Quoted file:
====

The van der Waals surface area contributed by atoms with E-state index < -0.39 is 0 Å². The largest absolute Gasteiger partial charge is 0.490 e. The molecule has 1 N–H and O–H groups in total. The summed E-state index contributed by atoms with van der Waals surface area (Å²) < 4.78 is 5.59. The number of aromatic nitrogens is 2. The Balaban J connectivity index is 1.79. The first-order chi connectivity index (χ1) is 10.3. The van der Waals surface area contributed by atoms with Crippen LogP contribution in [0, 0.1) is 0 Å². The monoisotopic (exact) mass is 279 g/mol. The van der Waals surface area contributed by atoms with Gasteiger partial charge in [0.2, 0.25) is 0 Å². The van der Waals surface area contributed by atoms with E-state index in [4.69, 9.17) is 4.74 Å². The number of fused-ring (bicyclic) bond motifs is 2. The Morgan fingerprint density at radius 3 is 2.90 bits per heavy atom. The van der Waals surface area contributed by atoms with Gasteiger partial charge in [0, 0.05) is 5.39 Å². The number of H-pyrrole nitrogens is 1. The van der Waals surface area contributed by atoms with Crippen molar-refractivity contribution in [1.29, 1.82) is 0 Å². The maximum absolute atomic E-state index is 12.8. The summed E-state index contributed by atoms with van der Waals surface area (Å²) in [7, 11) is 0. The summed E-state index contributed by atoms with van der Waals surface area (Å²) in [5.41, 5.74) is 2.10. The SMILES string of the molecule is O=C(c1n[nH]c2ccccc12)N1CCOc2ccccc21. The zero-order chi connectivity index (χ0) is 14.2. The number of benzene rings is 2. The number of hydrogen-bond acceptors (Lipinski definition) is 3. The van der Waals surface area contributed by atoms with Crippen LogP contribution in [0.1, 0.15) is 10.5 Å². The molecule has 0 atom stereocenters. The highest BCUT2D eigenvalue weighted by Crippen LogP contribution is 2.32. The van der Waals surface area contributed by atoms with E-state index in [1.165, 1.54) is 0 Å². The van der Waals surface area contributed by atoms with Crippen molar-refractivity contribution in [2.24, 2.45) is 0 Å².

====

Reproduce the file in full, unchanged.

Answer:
The van der Waals surface area contributed by atoms with E-state index < -0.39 is 0 Å². The largest absolute Gasteiger partial charge is 0.490 e. The molecule has 1 N–H and O–H groups in total. The summed E-state index contributed by atoms with van der Waals surface area (Å²) < 4.78 is 5.59. The number of aromatic nitrogens is 2. The Balaban J connectivity index is 1.79. The first-order chi connectivity index (χ1) is 10.3. The van der Waals surface area contributed by atoms with Crippen LogP contribution in [0, 0.1) is 0 Å². The monoisotopic (exact) mass is 279 g/mol. The van der Waals surface area contributed by atoms with Gasteiger partial charge in [0.2, 0.25) is 0 Å². The van der Waals surface area contributed by atoms with E-state index in [4.69, 9.17) is 4.74 Å². The number of fused-ring (bicyclic) bond motifs is 2. The Morgan fingerprint density at radius 3 is 2.90 bits per heavy atom. The van der Waals surface area contributed by atoms with Gasteiger partial charge in [0, 0.05) is 5.39 Å². The number of H-pyrrole nitrogens is 1. The van der Waals surface area contributed by atoms with Crippen molar-refractivity contribution in [1.29, 1.82) is 0 Å². The maximum absolute atomic E-state index is 12.8. The summed E-state index contributed by atoms with van der Waals surface area (Å²) in [7, 11) is 0. The summed E-state index contributed by atoms with van der Waals surface area (Å²) in [5.41, 5.74) is 2.10. The SMILES string of the molecule is O=C(c1n[nH]c2ccccc12)N1CCOc2ccccc21. The zero-order chi connectivity index (χ0) is 14.2. The number of benzene rings is 2. The number of hydrogen-bond acceptors (Lipinski definition) is 3. The van der Waals surface area contributed by atoms with Crippen LogP contribution in [0.1, 0.15) is 10.5 Å². The molecule has 0 atom stereocenters. The highest BCUT2D eigenvalue weighted by Crippen LogP contribution is 2.32. The van der Waals surface area contributed by atoms with E-state index in [1.165, 1.54) is 0 Å². The van der Waals surface area contributed by atoms with Crippen molar-refractivity contribution in [2.24, 2.45) is 0 Å².